A man went to the supermarket and bought some cheese. It was sliced cheese. After he got home with the sliced cheese, he opened the packet and saw that the cheese had mould on it. The man probably thought about taking the cheese back to the supermarket, but he didn't.
For some time last Wednesday, this was the second-lead story on the award-winning website of the New Zealand Herald.
The man had, as it transpired, taken several photographs of the cheese with the mould on it and posted them on a Facebook page, whereupon they were discovered by the Herald. In the post, he urged the supermarket to "lift your game". While it's easy to sympathise with the man – he probably had the crackers out and everything, maybe even a beer – that seemed potentially unfair given that the cheese, as his photographs clearly showed, had a best-before date of November 2016.
The Herald did do some reporting on its Facebook scoop. It called the supermarket company, which, wholly unsurprisingly, said that if the cheese was brought back it would be replaced as a matter of policy. It called the cheese company, which said the same thing. Both said that the return of the cheese would help get to the bottm of the matter.
There are a number of scenarios under which this apparently ordinary tale might have been newsworthy. If the supermarket company had brazenly said it would not replace the cheese. If someone had eaten the cheese (which would have been stupid) and subsequently felt unwell. Or if there was evidence that this kind of manufacturing fault was widespread. None of these scenarios applied.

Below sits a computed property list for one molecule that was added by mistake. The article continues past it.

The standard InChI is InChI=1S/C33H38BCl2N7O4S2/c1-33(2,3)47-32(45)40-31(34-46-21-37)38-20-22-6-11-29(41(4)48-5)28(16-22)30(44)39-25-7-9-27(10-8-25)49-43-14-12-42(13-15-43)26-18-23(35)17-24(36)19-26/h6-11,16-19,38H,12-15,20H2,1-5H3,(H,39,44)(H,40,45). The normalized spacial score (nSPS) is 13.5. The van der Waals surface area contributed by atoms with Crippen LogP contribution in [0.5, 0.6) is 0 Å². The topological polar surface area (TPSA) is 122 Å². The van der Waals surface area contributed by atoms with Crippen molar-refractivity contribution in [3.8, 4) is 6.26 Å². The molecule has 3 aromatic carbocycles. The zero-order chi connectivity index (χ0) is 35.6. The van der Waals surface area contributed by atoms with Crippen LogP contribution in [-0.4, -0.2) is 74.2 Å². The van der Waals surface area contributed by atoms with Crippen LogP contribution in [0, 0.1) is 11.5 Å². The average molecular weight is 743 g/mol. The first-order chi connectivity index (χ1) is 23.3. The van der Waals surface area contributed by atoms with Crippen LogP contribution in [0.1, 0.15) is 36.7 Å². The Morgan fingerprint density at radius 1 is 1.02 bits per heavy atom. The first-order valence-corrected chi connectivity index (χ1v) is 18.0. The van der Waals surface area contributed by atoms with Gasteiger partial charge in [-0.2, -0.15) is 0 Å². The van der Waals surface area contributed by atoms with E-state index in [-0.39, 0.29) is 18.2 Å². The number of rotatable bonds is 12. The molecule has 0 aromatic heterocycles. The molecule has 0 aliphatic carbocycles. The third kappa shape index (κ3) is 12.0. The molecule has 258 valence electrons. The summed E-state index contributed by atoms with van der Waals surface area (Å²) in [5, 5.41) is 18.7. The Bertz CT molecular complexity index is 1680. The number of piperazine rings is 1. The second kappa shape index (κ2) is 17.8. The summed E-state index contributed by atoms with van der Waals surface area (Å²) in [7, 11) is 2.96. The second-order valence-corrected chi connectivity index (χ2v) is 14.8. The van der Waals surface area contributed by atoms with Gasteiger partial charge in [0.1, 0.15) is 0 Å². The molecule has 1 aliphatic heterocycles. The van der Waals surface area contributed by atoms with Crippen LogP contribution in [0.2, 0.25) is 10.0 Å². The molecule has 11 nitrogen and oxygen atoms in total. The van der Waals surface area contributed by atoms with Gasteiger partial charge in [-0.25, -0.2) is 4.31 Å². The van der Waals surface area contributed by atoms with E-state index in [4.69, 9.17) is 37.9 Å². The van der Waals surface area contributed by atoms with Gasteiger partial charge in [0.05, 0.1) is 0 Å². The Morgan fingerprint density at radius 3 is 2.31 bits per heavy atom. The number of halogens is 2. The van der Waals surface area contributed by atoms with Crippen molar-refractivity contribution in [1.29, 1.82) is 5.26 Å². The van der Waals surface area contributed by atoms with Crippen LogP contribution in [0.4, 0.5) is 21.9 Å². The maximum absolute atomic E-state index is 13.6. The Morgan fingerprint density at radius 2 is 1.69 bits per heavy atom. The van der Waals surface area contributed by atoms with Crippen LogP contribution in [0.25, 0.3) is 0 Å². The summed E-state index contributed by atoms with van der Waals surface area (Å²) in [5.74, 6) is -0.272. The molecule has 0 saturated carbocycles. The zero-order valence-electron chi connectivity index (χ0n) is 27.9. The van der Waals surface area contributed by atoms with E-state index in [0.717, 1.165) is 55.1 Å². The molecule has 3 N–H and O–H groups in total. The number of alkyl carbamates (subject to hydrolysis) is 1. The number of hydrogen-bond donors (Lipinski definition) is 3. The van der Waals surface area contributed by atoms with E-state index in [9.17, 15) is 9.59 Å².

The Hibiscus Coast Facebook page, where the original post was made, is a closed group and I frankly couldn't be bothered requesting admission in order to see what kind of discussion took place under the cheese post – but I'm guessing it was of the order of "you should take that cheese back bro".
Was it the opportunity to make a clunking pun in the headline the reason for the moudly cheese story's giddy elevation not only to the website, not only above the fold, but to the second lead spot? (It should be noted that strictly speaking, that's not how you pronounce "gouda".)
Well, no. There's something broader going on here. Look again at the screenshot above, to the "Latest" column. It's a mix of stock news and the kind of thing your stupid friend insists on sharing on Facebook. But at the top of the box, you may notice that there is a second tab, marked "News". The next time you visit the Herald website, try clicking the "News" tab. What happens next will move you to tears.
I confess, I literally only thought about the second tab while I was writing this blog post. I guess I just assumed that a newspaper website would carry news as a matter of course. But I'm guessing that that "News" tab is automatically populated straight from the news service feeds to which the Herald has rights: the headlines are the wordy, overly descriptive giveaway. But the stories are definitely news, from all over the place.